Please respond to 1 & 2. please make sure responses have references.
As a manufacturer of soothing mats for babies, the firm can incorporate corporate social responsibility by incorporating environmentally friendly practices. For instance, standardizing the quality of materials (green materials) in the manufacturing process, the enterprise will minimize toxins release in the surrounding. The company can also consider better waste release and disposal methods. Besides environmental, the firm could take part in economic and social initiatives that help improve society. In incorporating CSR into the business plan, the firm ought to identify challenges faced by the community and come up with programs that offer a solution to the issues. The organization could, for instance, liaise with medical institutions in footing hospital bills of single young women with low incomes who give birth to premature infants. By offering assistance to the women, the organization will get to share its positive business outcomes with the community while improving societal wellbeing.
Some of the benefits of integrating CSR into the company’s business are improved performance, high sales and revenues, low staff turnover, and higher customer satisfaction. The firm will experience a rise in sales from a strong brand reputation and recognition in the market. The company will also build high customer and employee loyalty that is vital for competitive advantage. Asemah, Okpanachi, & Edegoh (2013) found that CSR diminishes staff turnover and increases customer satisfaction. The enterprise will, therefore, enjoy high financial performance with a working CSR in place. Incorporating CSR into the business, on the other hand, can prove challenging due to a shortage of resources and a lack of a clear vision. According to Aseghehey (2018), CSR requires high implementation costs, which may be hard to fund, especially in small organizations. CSR programs that are not in line with the objectives of the company may prove ineffective in attaining the intended positive outcomes.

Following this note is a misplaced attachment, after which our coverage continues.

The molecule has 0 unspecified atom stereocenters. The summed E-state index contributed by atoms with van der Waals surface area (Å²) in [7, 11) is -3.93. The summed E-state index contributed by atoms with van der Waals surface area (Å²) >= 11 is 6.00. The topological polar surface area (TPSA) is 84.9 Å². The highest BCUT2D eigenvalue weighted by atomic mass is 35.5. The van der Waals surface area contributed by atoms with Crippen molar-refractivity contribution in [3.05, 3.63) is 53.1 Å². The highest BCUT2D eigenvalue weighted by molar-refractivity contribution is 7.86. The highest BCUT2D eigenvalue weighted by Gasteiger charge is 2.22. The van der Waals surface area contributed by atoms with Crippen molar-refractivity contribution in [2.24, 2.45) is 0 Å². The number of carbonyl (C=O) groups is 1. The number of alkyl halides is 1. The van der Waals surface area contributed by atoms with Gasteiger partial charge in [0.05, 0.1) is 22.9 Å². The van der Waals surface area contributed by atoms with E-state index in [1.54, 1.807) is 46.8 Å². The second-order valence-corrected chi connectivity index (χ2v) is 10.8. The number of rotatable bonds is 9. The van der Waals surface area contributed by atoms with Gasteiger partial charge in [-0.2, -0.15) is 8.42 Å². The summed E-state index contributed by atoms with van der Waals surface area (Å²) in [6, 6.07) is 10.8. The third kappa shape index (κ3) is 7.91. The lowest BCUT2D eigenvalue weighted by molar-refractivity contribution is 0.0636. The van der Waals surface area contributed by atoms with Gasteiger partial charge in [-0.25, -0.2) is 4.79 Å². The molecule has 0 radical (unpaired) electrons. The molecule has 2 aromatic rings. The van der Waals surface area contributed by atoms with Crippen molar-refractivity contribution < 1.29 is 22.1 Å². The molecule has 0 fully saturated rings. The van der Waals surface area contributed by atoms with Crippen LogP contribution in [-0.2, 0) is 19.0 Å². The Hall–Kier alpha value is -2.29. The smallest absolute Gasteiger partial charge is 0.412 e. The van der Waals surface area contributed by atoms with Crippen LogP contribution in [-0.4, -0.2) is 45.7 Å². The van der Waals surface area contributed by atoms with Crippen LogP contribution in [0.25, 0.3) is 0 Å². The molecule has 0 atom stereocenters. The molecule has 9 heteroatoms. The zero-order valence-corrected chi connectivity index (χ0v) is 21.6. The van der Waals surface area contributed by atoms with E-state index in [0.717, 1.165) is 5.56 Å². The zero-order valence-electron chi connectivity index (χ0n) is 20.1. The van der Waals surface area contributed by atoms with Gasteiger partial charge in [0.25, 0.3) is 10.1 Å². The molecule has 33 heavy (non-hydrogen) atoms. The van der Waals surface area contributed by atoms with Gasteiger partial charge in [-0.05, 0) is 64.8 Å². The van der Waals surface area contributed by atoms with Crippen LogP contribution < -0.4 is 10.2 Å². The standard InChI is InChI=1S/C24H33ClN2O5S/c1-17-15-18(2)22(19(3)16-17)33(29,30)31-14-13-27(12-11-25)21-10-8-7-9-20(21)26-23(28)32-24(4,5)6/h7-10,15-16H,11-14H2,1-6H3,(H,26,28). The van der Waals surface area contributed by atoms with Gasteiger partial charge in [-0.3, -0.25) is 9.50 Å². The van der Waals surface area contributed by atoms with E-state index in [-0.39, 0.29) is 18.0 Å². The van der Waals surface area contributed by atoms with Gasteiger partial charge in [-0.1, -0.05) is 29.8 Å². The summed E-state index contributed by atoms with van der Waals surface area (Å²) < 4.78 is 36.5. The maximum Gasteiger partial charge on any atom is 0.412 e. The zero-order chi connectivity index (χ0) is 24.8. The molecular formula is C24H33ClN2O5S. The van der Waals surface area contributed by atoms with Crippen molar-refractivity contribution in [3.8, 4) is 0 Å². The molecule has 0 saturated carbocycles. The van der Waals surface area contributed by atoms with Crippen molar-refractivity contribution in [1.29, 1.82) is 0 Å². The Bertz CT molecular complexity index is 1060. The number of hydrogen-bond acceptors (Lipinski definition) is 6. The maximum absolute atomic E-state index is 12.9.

Aseghehey, M. A. (2018). Challenges in Implementation of CSR: A case study of Karlstad Bus.
Asemah, E. S., Okpanachi, R. A., & Edegoh, L. O. (2013). Business advantages of corporate social responsibility practice: A critical review. New Media and Mass Communication, 18(3), 45-52.
In recent years, organizations have begun to adopt corporate social responsibility (CSR) as part of their business format. Corporations are being more socially responsible in their practices and “taking responsibility not only for their economic actions but also for the impact of those actions on society and the environment” (Tata & Prasad, 2015, p. 765).
There are several ways to incorporate CSR into a business, including being more inclusive and promoting diversity, paying employees and vendors fairly, using environmentally safe business practices, and charitable donations or sponsorship (Jenkins, 2006).
One way to incorporate CSR concepts into the business plan is through a code of ethics, which is also known as professional conduct or standards. A corporation’s code of ethics is the “documented, formal, and legal manifestation of that organization’s expectations of ethical behaviors by its employees… It is the visibility that a code offers that enables an organization to be judged as ethical” (Adelstein & Clegg, 2016, p.55).
The benefits of integrating CSR into an organization’s business plan include a more positive company image, positive development of individual behavior, and prevention of misconduct. A code of ethics is based on recognized norms that help create organizations with “shared cultures that promote ethical ideologies and business practices among employees” (Valentine, & Fleischman, 2008, p. 658).